End Amendment Part
General.

(a) * * *

(3) Waive the requirement for a license, except as provided in § 404.7(b) of this part.

(b) A petition filed under this section may request, under § 413.9 of this chapter, that the Associate Administrator withhold certain trade secrets or proprietary commercial or financial data from public disclosure.

(c) Each petitioner filing under this section must:

(1) For electronic submission, send one copy of the petition by email to the Office of Commercial Space Transportation at ASTpetition@faa.gov; or

(2) For paper submission, send the petition to the Office of Commercial Space Transportation, Federal Aviation Administration, 800 Independence Avenue SW., Room 331, Washington, DC 20591.

(d) Each petition filed under this section must include the petitioner's name, mailing address, telephone number and any other contact information, such as an email address or a fax number.

(e) Notification. When the Associate Administrator determines that a petition should be granted or denied, the Associate Administrator notifies the petitioner of the Associate Administrator's action and the reasons supporting the action.

(f) Reconsideration. Any person may petition the FAA to reconsider a denial of a petition the person filed. The petitioner must send a request for reconsideration within 60 days after being notified of the denial to the same address to which the original petition was filed. For the FAA to accept the reconsideration request, the petitioner must show—

(1) There is a significant additional fact and the reason it was not included in the original petition;

(2) The FAA made an important factual error in its denial of the original petition; or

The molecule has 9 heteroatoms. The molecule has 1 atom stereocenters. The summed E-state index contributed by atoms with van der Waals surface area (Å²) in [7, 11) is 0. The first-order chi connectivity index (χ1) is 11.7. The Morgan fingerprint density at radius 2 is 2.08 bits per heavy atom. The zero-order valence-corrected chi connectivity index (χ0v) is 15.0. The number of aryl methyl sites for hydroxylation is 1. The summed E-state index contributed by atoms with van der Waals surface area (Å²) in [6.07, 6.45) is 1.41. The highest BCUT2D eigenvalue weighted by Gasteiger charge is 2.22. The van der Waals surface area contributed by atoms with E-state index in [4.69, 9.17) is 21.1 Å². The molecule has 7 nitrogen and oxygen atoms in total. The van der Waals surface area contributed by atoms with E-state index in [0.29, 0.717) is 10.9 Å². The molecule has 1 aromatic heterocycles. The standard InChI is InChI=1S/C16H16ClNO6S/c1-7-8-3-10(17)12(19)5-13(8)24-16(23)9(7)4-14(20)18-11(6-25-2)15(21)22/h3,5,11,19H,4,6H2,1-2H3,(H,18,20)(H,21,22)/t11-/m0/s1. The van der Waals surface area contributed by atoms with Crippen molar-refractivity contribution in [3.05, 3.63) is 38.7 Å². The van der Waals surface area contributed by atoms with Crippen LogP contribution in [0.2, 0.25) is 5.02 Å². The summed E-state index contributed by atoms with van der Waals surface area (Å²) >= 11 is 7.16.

(3) The denial is not in accordance with the applicable law and regulations.

(g) Public hearing. No public hearing, argument or other proceeding is held on a petition before its disposition under this section.

Start Amendment Part

10. Revise § 404.5 to read as follows:

End Amendment Part
Filing a petition for waiver.

A petition for waiver must be submitted at least 60 days before the proposed effective date of the waiver unless the petitioner shows good cause for later submission in the petition, and the petition for waiver must—

(a) Include the specific section or sections of 14 CFR chapter III from which the petitioner seeks relief;

(b) Include the extent of the relief sought and the reason the relief is being sought;

(c) Include any facts, views, and data available to the petitioner to support the waiver request; and

(d) Show why granting the request for relief is in the public interest and will not jeopardize the public health and safety, safety of property, and national security and foreign policy interests of the United States.

Start Amendment Part

11. Add new § 404.7 to read as follows:

End Amendment Part
Action on a petition for waiver.

(a) Grant of waiver. The Associate Administrator may grant a waiver, except as provided in paragraph (b) of this section, if the Associate Administrator determines that the waiver is in the public interest and will not jeopardize public health and safety, the safety or property, or any national security or foreign policy interest of the United States.

(b) The FAA may not grant a waiver that would permit the launch or reentry of a launch vehicle or a reentry vehicle without a license or permit if a human being will be on board.

(c) Denial of waiver. If the Associate Administrator determines that the petition does not justify granting a waiver, the Associate Administrator denies the petition.

Start Amendment Part

12. Add new § 404.9 to read as follows:

End Amendment Part
Filing a petition for rulemaking.

A petition for rulemaking filed under this part must be made in accordance with 14 CFR 11.71.